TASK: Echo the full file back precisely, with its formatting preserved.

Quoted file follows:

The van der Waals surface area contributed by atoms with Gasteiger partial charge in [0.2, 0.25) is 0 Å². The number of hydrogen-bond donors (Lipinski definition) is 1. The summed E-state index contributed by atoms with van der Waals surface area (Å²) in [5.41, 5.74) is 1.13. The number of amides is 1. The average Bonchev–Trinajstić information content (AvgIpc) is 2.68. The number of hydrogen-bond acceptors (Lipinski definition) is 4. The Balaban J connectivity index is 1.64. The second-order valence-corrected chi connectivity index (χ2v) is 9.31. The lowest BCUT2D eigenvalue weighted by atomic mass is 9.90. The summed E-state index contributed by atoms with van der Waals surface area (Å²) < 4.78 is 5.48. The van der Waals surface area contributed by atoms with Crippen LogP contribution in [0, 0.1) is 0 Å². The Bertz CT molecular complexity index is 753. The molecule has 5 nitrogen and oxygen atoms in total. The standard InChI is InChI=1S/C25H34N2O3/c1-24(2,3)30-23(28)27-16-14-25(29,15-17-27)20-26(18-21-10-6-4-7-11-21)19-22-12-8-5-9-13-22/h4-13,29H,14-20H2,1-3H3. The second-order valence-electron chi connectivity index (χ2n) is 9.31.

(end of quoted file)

The van der Waals surface area contributed by atoms with Gasteiger partial charge in [0.2, 0.25) is 0 Å². The number of hydrogen-bond donors (Lipinski definition) is 1. The summed E-state index contributed by atoms with van der Waals surface area (Å²) in [5.41, 5.74) is 1.13. The number of amides is 1. The average Bonchev–Trinajstić information content (AvgIpc) is 2.68. The number of hydrogen-bond acceptors (Lipinski definition) is 4. The Balaban J connectivity index is 1.64. The second-order valence-corrected chi connectivity index (χ2v) is 9.31. The lowest BCUT2D eigenvalue weighted by atomic mass is 9.90. The summed E-state index contributed by atoms with van der Waals surface area (Å²) < 4.78 is 5.48. The van der Waals surface area contributed by atoms with Crippen LogP contribution in [0, 0.1) is 0 Å². The Bertz CT molecular complexity index is 753. The molecule has 5 nitrogen and oxygen atoms in total. The standard InChI is InChI=1S/C25H34N2O3/c1-24(2,3)30-23(28)27-16-14-25(29,15-17-27)20-26(18-21-10-6-4-7-11-21)19-22-12-8-5-9-13-22/h4-13,29H,14-20H2,1-3H3. The second-order valence-electron chi connectivity index (χ2n) is 9.31.